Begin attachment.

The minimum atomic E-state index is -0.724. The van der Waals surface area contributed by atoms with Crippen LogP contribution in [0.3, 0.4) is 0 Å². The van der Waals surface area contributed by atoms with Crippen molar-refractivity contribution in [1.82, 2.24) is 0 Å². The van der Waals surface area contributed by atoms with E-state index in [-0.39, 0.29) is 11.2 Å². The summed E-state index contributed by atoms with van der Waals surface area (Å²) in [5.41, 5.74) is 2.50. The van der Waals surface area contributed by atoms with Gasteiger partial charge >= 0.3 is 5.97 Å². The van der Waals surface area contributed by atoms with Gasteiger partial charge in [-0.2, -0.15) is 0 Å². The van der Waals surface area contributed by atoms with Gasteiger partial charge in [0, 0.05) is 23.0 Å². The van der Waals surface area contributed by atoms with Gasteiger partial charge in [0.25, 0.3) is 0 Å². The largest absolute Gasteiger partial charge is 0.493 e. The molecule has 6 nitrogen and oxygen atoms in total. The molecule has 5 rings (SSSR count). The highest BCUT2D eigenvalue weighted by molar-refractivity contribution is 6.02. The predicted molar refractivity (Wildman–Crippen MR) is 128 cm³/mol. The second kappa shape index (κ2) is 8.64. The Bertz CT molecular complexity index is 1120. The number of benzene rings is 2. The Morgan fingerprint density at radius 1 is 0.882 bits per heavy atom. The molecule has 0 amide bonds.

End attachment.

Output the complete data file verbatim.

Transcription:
The minimum atomic E-state index is -0.724. The van der Waals surface area contributed by atoms with Crippen LogP contribution in [0.3, 0.4) is 0 Å². The van der Waals surface area contributed by atoms with Crippen molar-refractivity contribution in [1.82, 2.24) is 0 Å². The van der Waals surface area contributed by atoms with E-state index in [-0.39, 0.29) is 11.2 Å². The summed E-state index contributed by atoms with van der Waals surface area (Å²) in [5.41, 5.74) is 2.50. The van der Waals surface area contributed by atoms with Gasteiger partial charge >= 0.3 is 5.97 Å². The van der Waals surface area contributed by atoms with Gasteiger partial charge in [-0.2, -0.15) is 0 Å². The van der Waals surface area contributed by atoms with Gasteiger partial charge in [0, 0.05) is 23.0 Å². The van der Waals surface area contributed by atoms with Gasteiger partial charge in [0.25, 0.3) is 0 Å². The largest absolute Gasteiger partial charge is 0.493 e. The molecule has 6 nitrogen and oxygen atoms in total. The molecule has 5 rings (SSSR count). The highest BCUT2D eigenvalue weighted by molar-refractivity contribution is 6.02. The predicted molar refractivity (Wildman–Crippen MR) is 128 cm³/mol. The second kappa shape index (κ2) is 8.64. The Bertz CT molecular complexity index is 1120. The number of benzene rings is 2. The Morgan fingerprint density at radius 1 is 0.882 bits per heavy atom. The molecule has 0 amide bonds.